Former military leader Haydn Edmundson testifies and denies sexually assaulting accuser

Sarah Ritchie, The Canadian Press

Published on Monday, February 12, 2024 9:08 pm EST

Last updated Monday February 12, 2024 9:10 pm EST

Retired Vice Admiral Haydn Edmundson took the stand at his sexual assault trial Monday and denied having sexual or physical contact with the woman who accuses him of raping her on a military ship more than 30 years ago.

The complainant, whose identity is protected by a court-ordered publication ban, testified for three days last week.

She said Edmundson was a senior officer and that she was at the lowest rank in the Navy when they were deployed together in 1991.

She testified that one of her responsibilities aboard the ship was to wake the officers for the night watch and that she woke Edmundson every two or three nights.

Edmundson’s behavior progressively worsened over the two months aboard the ship that fall, she said, testifying that he began sleeping naked and leaving parts of his body exposed when she went to wake him.

On the stand Monday, Edmundson told the court that he never slept naked aboard the ship and never exposed himself to anyone who came to wake him up.

He also testified that it was unusual for him to be on night watch on that deployment because he was the ship’s navigator.

“Because of my rank and position, I did fewer (night) guards than the juniors,” he said. He said he verified this by reviewing the captain’s night order book, an informal but detailed record of the ship’s activities created by its captain and commanding officer.

When he had to wake up to do a night watch, Edmundson said he had a Timex wristwatch with an alarm. Asking for a wake-up call would have been a “backup to my normal alarm system,” he said.

Edmundson also testified that he was ordered to retire in February 2022 after 39 years in the Armed Forces as a result of the charges against him.

He was one of several senior military leaders who were accused of sexual misconduct in early 2021, starting a crisis that resulted in an external review of the Armed Forces led by former Supreme Court Justice Louise Arbour.

Edmundson resigned from his position as chief of military personnel in March 2021, when the allegation became public. Charges were filed in December of that year.

The plaintiff testified last week that she was assigned to wake Edmundson one night in early November 1991, when she found him completely naked and exposed. She said she “went crazy” and yelled at him, turning on the lights in her room.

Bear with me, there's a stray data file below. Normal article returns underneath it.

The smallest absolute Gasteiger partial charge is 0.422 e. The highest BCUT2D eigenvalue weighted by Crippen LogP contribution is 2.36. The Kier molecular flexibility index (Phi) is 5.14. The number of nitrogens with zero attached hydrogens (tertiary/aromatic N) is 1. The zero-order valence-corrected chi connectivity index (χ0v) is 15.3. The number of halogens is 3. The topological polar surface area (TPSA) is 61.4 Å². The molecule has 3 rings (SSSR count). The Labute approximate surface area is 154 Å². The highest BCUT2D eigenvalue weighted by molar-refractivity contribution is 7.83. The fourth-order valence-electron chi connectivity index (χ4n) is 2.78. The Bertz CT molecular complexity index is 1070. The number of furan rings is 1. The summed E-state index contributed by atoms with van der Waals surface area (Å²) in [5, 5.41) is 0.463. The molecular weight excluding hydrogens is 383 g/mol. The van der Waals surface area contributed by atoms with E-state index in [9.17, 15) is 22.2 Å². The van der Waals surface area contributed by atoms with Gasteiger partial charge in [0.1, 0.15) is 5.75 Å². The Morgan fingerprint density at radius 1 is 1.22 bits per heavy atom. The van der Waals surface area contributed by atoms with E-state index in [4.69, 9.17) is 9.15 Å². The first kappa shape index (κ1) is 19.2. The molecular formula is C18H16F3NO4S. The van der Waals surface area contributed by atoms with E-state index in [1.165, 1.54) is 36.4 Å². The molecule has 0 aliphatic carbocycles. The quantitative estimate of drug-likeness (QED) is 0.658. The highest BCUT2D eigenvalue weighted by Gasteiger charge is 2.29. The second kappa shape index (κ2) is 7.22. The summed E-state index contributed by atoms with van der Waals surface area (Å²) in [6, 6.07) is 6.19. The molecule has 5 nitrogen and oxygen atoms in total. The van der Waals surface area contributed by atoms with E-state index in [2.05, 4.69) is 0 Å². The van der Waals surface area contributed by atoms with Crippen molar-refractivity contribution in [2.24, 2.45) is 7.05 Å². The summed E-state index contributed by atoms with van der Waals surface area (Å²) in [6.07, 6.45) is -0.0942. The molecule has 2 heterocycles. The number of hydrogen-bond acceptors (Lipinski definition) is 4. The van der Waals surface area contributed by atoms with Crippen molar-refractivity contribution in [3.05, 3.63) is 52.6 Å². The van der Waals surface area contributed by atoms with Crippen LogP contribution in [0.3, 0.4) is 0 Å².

A night or two later, she said, he sexually assaulted her.

She testified that the ship was docked in an American port and that she was off duty and planned to disembark with friends. She was going to look for her friend’s lost glasses in the officers’ mess pantry, she said, when Edmundson called her to her bedroom to talk about her.

The complainant said she felt uncomfortable, but went into her room to apologize for her previous behavior and then attempted to leave.

She said Edmundson told her she wasn’t fired and that she felt trapped and frozen. The complainant said he congratulated her, kissed her and then raped her.

Edmundson on Monday denied that any of this had happened, testifying about his typical routine when the ship was in port and telling the court that he remembers spending two of four nights ashore during this particular stop, although he couldn’t remember which nights. .

When asked by his defense attorney if he had any physical or sexual contact with the complainant during that port stop, he responded: “No, I didn’t.”

“Has anyone during the course of your career walked into your cabin and had the type of outburst that (the plaintiff) has described in this courtroom?” defense attorney Brian Greenspan asked.

“Never,” Edmundson said.

According to his testimony, Edmundson barely remembered interacting with the complainant during the 1991 deployment.

The Crown’s case was dealt a blow Thursday during Greenspan’s cross-examination of a key witness who had corroborated the complainant’s version of events.

The friend, whose identity is also protected by the publication ban, stated that she remembered losing her glasses and that the complainant went to look for them. She said she remembered looking for the complainant before abandoning ship that night.

The complainant had testified that she could hear her friend looking for her while she was in Edmundson’s bedroom just before and while the assault was taking place.

While questioning her friend, Greenspan presented a transcript of an interview she had conducted with the CBC before speaking to police.

The transcript suggests that at the beginning of that interview, the CBC reporter revealed to the witness important details about the accuser’s story, including about the plaintiff searching for the glasses.

Edmundson will face questioning by the Crown on Tuesday.

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